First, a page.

Come August, seniors across colleges will find a new batch of juniors just out of school, while the freshers will enter new and bigger campuses that seem at once daunting and exciting. Though essentially a Western concept, Freshers’ Day has wound its way into Indian institutions as well. Six students from O.A.S. Institute of Technology and Management share their plans for their upcoming celebrations.
Nothing but an ice breaker between seniors and juniors, Freshers’ Day celebrations have evolved over the years into a welcoming ritual that flaunts a new theme or an interesting way to welcome juniors into the fold. Though the idea of a common theme for the celebrations is still nascent in Tiruchi, it has several takers. Seen as a uniting factor, themes could vary from those that need a bit of preparation to those that are downright frivolous. The group comprised students from the college’s very first batch, who had neither received nor thrown a Freshers’ Day celebration.
“My friend, who studies at Loyola College in Chennai, sent me pictures of their Freshers’ Day and that made me wish we had had one too,” says S. Sindhu, who felt the celebrations made it easier for new students to associate with their college. However, A. Paramasivan felt the celebrations might provide the ideal excuse for seniors to rag the new students, even if only mildly.
Despite that dampening possibility, the group seemed quite upbeat about approaching their management for permission to conduct their college’s first ever Freshers’ Day. The discussion that ensued assessed various options for the theme and the kind of activities they might conduct and the overall positives of welcoming juniors.
R. Suresh, III Year, Mechanical Engineering: When I entered college, I had no expectations nor did I know that there were seniors welcoming juniors as a tradition elsewhere. But now in my third year of college, I understand how important it is to build a rapport with your juniors. For our first ever Freshers’ Day, I think it would be great fun if the juniors could dress up as their favourite actors and act like them.
S. Sindhu, I Year, MBA: Freshers’ Day celebrations will invariably have contests that provide a platform for the newcomers to display their talents. And for the seniors, it is a fun way to identify juniors who have the capacity to win prizes at cultural events. If the freshers are given sashes or wrist bands according to their departments on Freshers’ Day, it will be easier to spot the talents within each department.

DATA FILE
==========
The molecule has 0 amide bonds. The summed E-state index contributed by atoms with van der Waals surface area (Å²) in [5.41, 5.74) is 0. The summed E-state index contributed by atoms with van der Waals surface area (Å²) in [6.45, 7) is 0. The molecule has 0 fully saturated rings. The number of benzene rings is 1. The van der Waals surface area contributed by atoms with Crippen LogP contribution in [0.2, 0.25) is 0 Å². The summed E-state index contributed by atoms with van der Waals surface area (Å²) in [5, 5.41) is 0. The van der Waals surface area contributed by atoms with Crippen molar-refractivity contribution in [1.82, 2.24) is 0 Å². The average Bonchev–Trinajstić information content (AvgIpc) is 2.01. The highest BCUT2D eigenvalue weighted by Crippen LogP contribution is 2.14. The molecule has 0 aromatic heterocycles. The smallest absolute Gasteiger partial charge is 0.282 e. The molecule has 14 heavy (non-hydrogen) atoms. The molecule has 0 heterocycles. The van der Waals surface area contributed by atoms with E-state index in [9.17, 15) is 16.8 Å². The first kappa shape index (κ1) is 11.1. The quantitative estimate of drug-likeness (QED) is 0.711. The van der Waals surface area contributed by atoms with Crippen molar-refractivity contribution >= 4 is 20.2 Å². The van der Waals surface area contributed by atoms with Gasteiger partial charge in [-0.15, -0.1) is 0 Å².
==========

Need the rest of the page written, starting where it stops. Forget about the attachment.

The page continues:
S. Syed Ibrahim, III Year, Electronics and Electrical Engineering: I think Freshers’ Day is probably the only time when the juniors can get introduced properly to their seniors. This is particularly relevant for engineering colleges, because the rest of the year is just a flurry of academics, project works and exams. Though the juniors and seniors will inevitably get to know each other, having a Freshers’ Day celebration will definitely give them both a head start.
Greeshma Kamalan, III Year, Electronics and Communication Engineering: Though there will be inter-department events that provide seniors and juniors opportunities to mingle, the Freshers’ Day will be special. Seniors can show their juniors that college needn’t be a tough place and that we could all be friends. I am sure many still have fond memories of their favourite cartoon characters so I think a cartoon character theme might get many excited.
A. Paramasivan, III Year, Civil Engineering: Though I am not entirely against the idea of having a Freshers’ Day celebration, I have my own reservations on how the occasion may be misused by some seniors. All seniors know that ragging is taboo, but a junior being deeply hurt or embarrassed over comments that were made even without any malice cannot be ruled out. For them, it is an entirely new atmosphere full of new people.
V. Nithya, III Year, Computer Science Engineering: When they come in for their Freshers’ Day celebrations, the students are yet to be segregated into their respective departments and that is a good time to know juniors from other departments as well, because the rest of the year you will most probably be interacting with juniors in your own department. It could also create a positive impression about the college, which is a good way to begin.
Run by the K.R.K. Educational Trust, the O.A.S. Institute of Technology and Management hopes to position itself as a prominent player in the space of digital IT infrastructure management. Stepping into its third year, the institution started off with an integrated campus that combines engineering and management courses under one roof. Situated amidst sprawling lands that flank the road leading to the Pachaimalai hill, the institute is still taking shape. Once completed, the college will have state-of-the-art classrooms, a digital library, hostel facilities, an in-house gymnasium, grounds for various sports and special facilities for physically challenged students.